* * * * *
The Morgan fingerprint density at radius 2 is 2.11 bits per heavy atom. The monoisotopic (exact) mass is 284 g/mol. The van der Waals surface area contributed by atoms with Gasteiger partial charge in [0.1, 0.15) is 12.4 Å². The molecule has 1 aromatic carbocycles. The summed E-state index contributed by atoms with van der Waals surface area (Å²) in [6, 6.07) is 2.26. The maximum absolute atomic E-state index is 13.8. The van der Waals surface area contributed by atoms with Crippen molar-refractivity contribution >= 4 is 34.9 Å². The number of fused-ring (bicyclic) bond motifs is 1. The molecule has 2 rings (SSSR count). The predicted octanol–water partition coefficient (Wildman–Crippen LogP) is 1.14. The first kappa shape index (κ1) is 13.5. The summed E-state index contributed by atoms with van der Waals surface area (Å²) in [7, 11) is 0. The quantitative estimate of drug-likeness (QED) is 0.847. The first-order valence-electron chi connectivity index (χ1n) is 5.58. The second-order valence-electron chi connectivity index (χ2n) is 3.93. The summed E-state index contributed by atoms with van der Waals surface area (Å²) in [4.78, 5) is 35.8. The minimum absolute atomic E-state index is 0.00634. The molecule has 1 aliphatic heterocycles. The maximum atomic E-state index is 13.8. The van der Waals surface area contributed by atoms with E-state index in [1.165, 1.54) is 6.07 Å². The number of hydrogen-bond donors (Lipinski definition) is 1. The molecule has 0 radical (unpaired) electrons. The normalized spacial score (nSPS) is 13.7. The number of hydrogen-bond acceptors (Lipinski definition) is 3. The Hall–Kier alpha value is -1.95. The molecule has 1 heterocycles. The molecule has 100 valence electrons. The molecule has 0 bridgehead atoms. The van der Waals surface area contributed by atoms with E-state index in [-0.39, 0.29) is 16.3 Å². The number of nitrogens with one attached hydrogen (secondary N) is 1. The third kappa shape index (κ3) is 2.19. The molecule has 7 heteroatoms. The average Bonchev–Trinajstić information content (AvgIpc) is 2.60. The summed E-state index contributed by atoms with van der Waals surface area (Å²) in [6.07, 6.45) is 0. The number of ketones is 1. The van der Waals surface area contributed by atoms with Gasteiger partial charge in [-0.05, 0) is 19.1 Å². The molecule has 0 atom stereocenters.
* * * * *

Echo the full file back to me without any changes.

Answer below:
The Morgan fingerprint density at radius 2 is 2.11 bits per heavy atom. The monoisotopic (exact) mass is 284 g/mol. The van der Waals surface area contributed by atoms with Gasteiger partial charge in [0.1, 0.15) is 12.4 Å². The molecule has 1 aromatic carbocycles. The summed E-state index contributed by atoms with van der Waals surface area (Å²) in [6, 6.07) is 2.26. The maximum absolute atomic E-state index is 13.8. The van der Waals surface area contributed by atoms with Crippen molar-refractivity contribution >= 4 is 34.9 Å². The number of fused-ring (bicyclic) bond motifs is 1. The molecule has 2 rings (SSSR count). The predicted octanol–water partition coefficient (Wildman–Crippen LogP) is 1.14. The first kappa shape index (κ1) is 13.5. The summed E-state index contributed by atoms with van der Waals surface area (Å²) in [7, 11) is 0. The quantitative estimate of drug-likeness (QED) is 0.847. The first-order valence-electron chi connectivity index (χ1n) is 5.58. The second-order valence-electron chi connectivity index (χ2n) is 3.93. The summed E-state index contributed by atoms with van der Waals surface area (Å²) in [4.78, 5) is 35.8. The minimum absolute atomic E-state index is 0.00634. The molecule has 1 aliphatic heterocycles. The maximum atomic E-state index is 13.8. The van der Waals surface area contributed by atoms with E-state index in [1.165, 1.54) is 6.07 Å². The number of hydrogen-bond donors (Lipinski definition) is 1. The molecule has 0 radical (unpaired) electrons. The normalized spacial score (nSPS) is 13.7. The number of hydrogen-bond acceptors (Lipinski definition) is 3. The Hall–Kier alpha value is -1.95. The molecule has 1 heterocycles. The molecule has 100 valence electrons. The molecule has 0 bridgehead atoms. The van der Waals surface area contributed by atoms with E-state index in [-0.39, 0.29) is 16.3 Å². The number of nitrogens with one attached hydrogen (secondary N) is 1. The third kappa shape index (κ3) is 2.19. The molecule has 7 heteroatoms. The average Bonchev–Trinajstić information content (AvgIpc) is 2.60. The summed E-state index contributed by atoms with van der Waals surface area (Å²) in [6.07, 6.45) is 0. The number of ketones is 1. The van der Waals surface area contributed by atoms with Gasteiger partial charge in [-0.05, 0) is 19.1 Å². The molecule has 0 atom stereocenters.